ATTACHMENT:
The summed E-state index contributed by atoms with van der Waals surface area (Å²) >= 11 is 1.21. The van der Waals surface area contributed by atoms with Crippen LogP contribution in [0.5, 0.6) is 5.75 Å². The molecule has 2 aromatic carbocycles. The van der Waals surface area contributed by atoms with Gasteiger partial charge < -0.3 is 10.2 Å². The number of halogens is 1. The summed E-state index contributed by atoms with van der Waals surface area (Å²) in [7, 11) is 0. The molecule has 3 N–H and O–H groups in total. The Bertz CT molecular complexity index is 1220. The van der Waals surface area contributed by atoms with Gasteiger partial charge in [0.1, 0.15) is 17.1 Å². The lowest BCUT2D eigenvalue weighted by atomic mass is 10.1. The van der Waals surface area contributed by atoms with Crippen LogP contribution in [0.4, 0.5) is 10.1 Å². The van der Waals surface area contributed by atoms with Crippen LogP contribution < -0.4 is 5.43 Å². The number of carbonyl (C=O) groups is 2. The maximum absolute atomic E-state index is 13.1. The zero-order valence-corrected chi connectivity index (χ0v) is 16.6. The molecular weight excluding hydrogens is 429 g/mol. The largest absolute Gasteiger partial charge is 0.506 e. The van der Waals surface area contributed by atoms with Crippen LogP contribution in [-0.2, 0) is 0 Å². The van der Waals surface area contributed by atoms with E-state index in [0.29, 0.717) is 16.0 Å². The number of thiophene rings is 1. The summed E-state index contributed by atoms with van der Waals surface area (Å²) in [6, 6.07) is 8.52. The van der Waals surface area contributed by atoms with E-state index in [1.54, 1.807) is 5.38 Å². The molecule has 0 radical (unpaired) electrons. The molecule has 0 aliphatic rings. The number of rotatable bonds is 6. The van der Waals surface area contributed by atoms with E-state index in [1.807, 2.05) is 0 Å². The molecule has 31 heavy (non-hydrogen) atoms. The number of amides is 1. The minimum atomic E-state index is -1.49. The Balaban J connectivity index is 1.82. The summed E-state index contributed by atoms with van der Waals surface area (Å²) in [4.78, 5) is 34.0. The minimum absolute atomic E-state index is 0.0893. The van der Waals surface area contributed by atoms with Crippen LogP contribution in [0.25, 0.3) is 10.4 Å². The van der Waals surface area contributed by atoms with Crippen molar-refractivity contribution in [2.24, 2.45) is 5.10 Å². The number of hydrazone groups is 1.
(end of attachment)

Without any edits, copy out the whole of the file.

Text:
The summed E-state index contributed by atoms with van der Waals surface area (Å²) >= 11 is 1.21. The van der Waals surface area contributed by atoms with Crippen LogP contribution in [0.5, 0.6) is 5.75 Å². The molecule has 2 aromatic carbocycles. The van der Waals surface area contributed by atoms with Gasteiger partial charge < -0.3 is 10.2 Å². The number of halogens is 1. The summed E-state index contributed by atoms with van der Waals surface area (Å²) in [7, 11) is 0. The molecule has 3 N–H and O–H groups in total. The Bertz CT molecular complexity index is 1220. The van der Waals surface area contributed by atoms with Gasteiger partial charge in [0.1, 0.15) is 17.1 Å². The lowest BCUT2D eigenvalue weighted by atomic mass is 10.1. The van der Waals surface area contributed by atoms with Crippen LogP contribution in [0.4, 0.5) is 10.1 Å². The van der Waals surface area contributed by atoms with Crippen LogP contribution < -0.4 is 5.43 Å². The number of carbonyl (C=O) groups is 2. The maximum absolute atomic E-state index is 13.1. The zero-order valence-corrected chi connectivity index (χ0v) is 16.6. The molecular weight excluding hydrogens is 429 g/mol. The largest absolute Gasteiger partial charge is 0.506 e. The van der Waals surface area contributed by atoms with Crippen LogP contribution in [-0.2, 0) is 0 Å². The van der Waals surface area contributed by atoms with E-state index in [0.29, 0.717) is 16.0 Å². The number of thiophene rings is 1. The summed E-state index contributed by atoms with van der Waals surface area (Å²) in [6, 6.07) is 8.52. The van der Waals surface area contributed by atoms with E-state index in [1.54, 1.807) is 5.38 Å². The molecule has 0 radical (unpaired) electrons. The molecule has 0 aliphatic rings. The number of rotatable bonds is 6. The van der Waals surface area contributed by atoms with E-state index in [1.807, 2.05) is 0 Å². The molecule has 31 heavy (non-hydrogen) atoms. The number of amides is 1. The minimum atomic E-state index is -1.49. The Balaban J connectivity index is 1.82. The summed E-state index contributed by atoms with van der Waals surface area (Å²) in [4.78, 5) is 34.0. The minimum absolute atomic E-state index is 0.0893. The van der Waals surface area contributed by atoms with Crippen LogP contribution in [0.25, 0.3) is 10.4 Å². The van der Waals surface area contributed by atoms with Crippen molar-refractivity contribution in [2.24, 2.45) is 5.10 Å². The number of hydrazone groups is 1.